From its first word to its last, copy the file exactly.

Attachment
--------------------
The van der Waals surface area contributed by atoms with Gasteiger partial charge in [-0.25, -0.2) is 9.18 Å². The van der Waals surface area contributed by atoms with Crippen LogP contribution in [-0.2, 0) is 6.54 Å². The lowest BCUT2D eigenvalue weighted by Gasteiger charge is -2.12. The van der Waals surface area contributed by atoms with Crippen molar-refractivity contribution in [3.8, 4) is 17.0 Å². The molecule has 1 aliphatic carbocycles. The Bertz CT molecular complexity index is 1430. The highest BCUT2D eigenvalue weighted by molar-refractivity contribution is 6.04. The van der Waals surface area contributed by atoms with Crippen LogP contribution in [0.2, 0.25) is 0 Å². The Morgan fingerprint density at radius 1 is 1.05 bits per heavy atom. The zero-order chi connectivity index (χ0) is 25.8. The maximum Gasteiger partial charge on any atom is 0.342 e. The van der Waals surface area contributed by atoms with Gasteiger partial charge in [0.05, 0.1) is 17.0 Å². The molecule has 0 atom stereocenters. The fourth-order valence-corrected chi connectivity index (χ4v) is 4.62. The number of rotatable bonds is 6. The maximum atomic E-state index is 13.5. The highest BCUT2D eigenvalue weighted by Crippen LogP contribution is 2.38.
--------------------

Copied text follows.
The van der Waals surface area contributed by atoms with Gasteiger partial charge in [-0.25, -0.2) is 9.18 Å². The van der Waals surface area contributed by atoms with Crippen LogP contribution in [-0.2, 0) is 6.54 Å². The lowest BCUT2D eigenvalue weighted by Gasteiger charge is -2.12. The van der Waals surface area contributed by atoms with Crippen molar-refractivity contribution in [3.8, 4) is 17.0 Å². The molecule has 1 aliphatic carbocycles. The Bertz CT molecular complexity index is 1430. The highest BCUT2D eigenvalue weighted by molar-refractivity contribution is 6.04. The van der Waals surface area contributed by atoms with Crippen LogP contribution in [0.2, 0.25) is 0 Å². The Morgan fingerprint density at radius 1 is 1.05 bits per heavy atom. The zero-order chi connectivity index (χ0) is 25.8. The maximum Gasteiger partial charge on any atom is 0.342 e. The van der Waals surface area contributed by atoms with Gasteiger partial charge in [0.05, 0.1) is 17.0 Å². The molecule has 0 atom stereocenters. The fourth-order valence-corrected chi connectivity index (χ4v) is 4.62. The number of rotatable bonds is 6. The maximum atomic E-state index is 13.5. The highest BCUT2D eigenvalue weighted by Crippen LogP contribution is 2.38.